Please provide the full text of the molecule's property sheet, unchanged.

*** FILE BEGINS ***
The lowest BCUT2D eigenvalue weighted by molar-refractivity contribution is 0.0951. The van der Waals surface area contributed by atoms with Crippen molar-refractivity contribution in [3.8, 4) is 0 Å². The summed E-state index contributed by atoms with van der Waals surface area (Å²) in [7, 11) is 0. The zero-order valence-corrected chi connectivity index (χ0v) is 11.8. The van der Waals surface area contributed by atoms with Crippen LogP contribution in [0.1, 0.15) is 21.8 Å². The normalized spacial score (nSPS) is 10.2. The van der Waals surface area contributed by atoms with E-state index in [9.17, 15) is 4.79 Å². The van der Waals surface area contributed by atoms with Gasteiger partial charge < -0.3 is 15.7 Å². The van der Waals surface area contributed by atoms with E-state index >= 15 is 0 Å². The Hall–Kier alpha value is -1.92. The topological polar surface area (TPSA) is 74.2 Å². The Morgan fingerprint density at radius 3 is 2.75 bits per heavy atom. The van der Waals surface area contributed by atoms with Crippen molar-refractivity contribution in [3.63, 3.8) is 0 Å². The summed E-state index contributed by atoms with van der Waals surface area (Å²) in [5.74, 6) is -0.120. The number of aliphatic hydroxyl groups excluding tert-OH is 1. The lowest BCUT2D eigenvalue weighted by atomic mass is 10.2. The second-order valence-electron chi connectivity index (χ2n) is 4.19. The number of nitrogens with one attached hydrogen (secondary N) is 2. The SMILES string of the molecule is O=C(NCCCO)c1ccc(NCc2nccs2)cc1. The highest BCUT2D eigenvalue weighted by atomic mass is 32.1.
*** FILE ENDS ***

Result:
The lowest BCUT2D eigenvalue weighted by molar-refractivity contribution is 0.0951. The van der Waals surface area contributed by atoms with Crippen molar-refractivity contribution in [3.8, 4) is 0 Å². The summed E-state index contributed by atoms with van der Waals surface area (Å²) in [7, 11) is 0. The zero-order valence-corrected chi connectivity index (χ0v) is 11.8. The van der Waals surface area contributed by atoms with Crippen LogP contribution in [0.1, 0.15) is 21.8 Å². The normalized spacial score (nSPS) is 10.2. The van der Waals surface area contributed by atoms with E-state index in [9.17, 15) is 4.79 Å². The van der Waals surface area contributed by atoms with Gasteiger partial charge < -0.3 is 15.7 Å². The van der Waals surface area contributed by atoms with E-state index >= 15 is 0 Å². The Hall–Kier alpha value is -1.92. The topological polar surface area (TPSA) is 74.2 Å². The Morgan fingerprint density at radius 3 is 2.75 bits per heavy atom. The van der Waals surface area contributed by atoms with Crippen molar-refractivity contribution in [3.63, 3.8) is 0 Å². The summed E-state index contributed by atoms with van der Waals surface area (Å²) in [5.74, 6) is -0.120. The number of aliphatic hydroxyl groups excluding tert-OH is 1. The lowest BCUT2D eigenvalue weighted by atomic mass is 10.2. The second-order valence-electron chi connectivity index (χ2n) is 4.19. The number of nitrogens with one attached hydrogen (secondary N) is 2. The SMILES string of the molecule is O=C(NCCCO)c1ccc(NCc2nccs2)cc1. The highest BCUT2D eigenvalue weighted by atomic mass is 32.1.